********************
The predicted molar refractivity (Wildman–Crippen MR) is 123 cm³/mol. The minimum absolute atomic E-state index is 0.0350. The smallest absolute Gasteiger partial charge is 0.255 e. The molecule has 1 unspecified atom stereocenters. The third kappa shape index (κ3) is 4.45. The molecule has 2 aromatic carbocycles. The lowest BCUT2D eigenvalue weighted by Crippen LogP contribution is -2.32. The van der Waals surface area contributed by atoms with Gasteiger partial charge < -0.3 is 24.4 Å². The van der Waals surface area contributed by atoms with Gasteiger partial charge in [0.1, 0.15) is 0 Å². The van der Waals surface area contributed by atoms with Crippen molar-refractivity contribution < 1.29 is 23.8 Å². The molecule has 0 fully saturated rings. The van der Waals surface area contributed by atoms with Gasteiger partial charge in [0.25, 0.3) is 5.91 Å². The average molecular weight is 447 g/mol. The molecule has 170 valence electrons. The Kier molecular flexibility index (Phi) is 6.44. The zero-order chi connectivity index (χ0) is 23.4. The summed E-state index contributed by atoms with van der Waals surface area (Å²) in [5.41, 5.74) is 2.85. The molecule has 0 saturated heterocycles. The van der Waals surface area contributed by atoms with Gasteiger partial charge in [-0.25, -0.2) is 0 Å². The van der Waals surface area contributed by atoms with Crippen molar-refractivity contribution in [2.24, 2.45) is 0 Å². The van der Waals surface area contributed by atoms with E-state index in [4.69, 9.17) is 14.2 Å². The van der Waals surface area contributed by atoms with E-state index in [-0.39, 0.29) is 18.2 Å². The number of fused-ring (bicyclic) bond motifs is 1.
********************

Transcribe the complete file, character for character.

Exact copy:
The predicted molar refractivity (Wildman–Crippen MR) is 123 cm³/mol. The minimum absolute atomic E-state index is 0.0350. The smallest absolute Gasteiger partial charge is 0.255 e. The molecule has 1 unspecified atom stereocenters. The third kappa shape index (κ3) is 4.45. The molecule has 2 aromatic carbocycles. The lowest BCUT2D eigenvalue weighted by Crippen LogP contribution is -2.32. The van der Waals surface area contributed by atoms with Gasteiger partial charge < -0.3 is 24.4 Å². The van der Waals surface area contributed by atoms with Gasteiger partial charge in [0.1, 0.15) is 0 Å². The van der Waals surface area contributed by atoms with Crippen molar-refractivity contribution < 1.29 is 23.8 Å². The molecule has 0 fully saturated rings. The van der Waals surface area contributed by atoms with Gasteiger partial charge in [0.25, 0.3) is 5.91 Å². The average molecular weight is 447 g/mol. The molecule has 170 valence electrons. The Kier molecular flexibility index (Phi) is 6.44. The zero-order chi connectivity index (χ0) is 23.4. The summed E-state index contributed by atoms with van der Waals surface area (Å²) in [5.41, 5.74) is 2.85. The molecule has 0 saturated heterocycles. The van der Waals surface area contributed by atoms with Gasteiger partial charge in [-0.25, -0.2) is 0 Å². The van der Waals surface area contributed by atoms with Crippen molar-refractivity contribution in [2.24, 2.45) is 0 Å². The van der Waals surface area contributed by atoms with E-state index in [4.69, 9.17) is 14.2 Å². The van der Waals surface area contributed by atoms with E-state index in [-0.39, 0.29) is 18.2 Å². The number of fused-ring (bicyclic) bond motifs is 1.